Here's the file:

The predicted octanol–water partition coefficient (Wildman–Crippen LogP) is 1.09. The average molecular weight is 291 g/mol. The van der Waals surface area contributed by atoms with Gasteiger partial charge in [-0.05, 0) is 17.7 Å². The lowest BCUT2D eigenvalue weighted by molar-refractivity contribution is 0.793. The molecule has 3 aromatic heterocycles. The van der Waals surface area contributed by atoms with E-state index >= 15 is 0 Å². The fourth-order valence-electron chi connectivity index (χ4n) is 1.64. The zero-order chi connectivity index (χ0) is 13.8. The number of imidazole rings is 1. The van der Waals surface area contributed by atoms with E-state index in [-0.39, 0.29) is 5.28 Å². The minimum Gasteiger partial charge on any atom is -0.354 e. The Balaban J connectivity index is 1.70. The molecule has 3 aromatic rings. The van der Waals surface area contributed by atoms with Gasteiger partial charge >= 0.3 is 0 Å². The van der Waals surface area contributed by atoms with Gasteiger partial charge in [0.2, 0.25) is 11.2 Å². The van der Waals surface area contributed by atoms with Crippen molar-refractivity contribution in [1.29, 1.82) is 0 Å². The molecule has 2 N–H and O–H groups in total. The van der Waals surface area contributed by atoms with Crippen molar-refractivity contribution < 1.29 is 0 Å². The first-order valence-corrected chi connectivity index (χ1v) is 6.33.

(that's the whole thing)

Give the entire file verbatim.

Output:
The predicted octanol–water partition coefficient (Wildman–Crippen LogP) is 1.09. The average molecular weight is 291 g/mol. The van der Waals surface area contributed by atoms with Gasteiger partial charge in [-0.05, 0) is 17.7 Å². The lowest BCUT2D eigenvalue weighted by molar-refractivity contribution is 0.793. The molecule has 3 aromatic heterocycles. The van der Waals surface area contributed by atoms with E-state index >= 15 is 0 Å². The fourth-order valence-electron chi connectivity index (χ4n) is 1.64. The zero-order chi connectivity index (χ0) is 13.8. The number of imidazole rings is 1. The van der Waals surface area contributed by atoms with E-state index in [-0.39, 0.29) is 5.28 Å². The minimum Gasteiger partial charge on any atom is -0.354 e. The Balaban J connectivity index is 1.70. The molecule has 3 aromatic rings. The van der Waals surface area contributed by atoms with Gasteiger partial charge >= 0.3 is 0 Å². The van der Waals surface area contributed by atoms with Gasteiger partial charge in [0.2, 0.25) is 11.2 Å². The van der Waals surface area contributed by atoms with Crippen molar-refractivity contribution in [1.29, 1.82) is 0 Å². The molecule has 2 N–H and O–H groups in total. The van der Waals surface area contributed by atoms with Crippen molar-refractivity contribution < 1.29 is 0 Å². The first-order valence-corrected chi connectivity index (χ1v) is 6.33.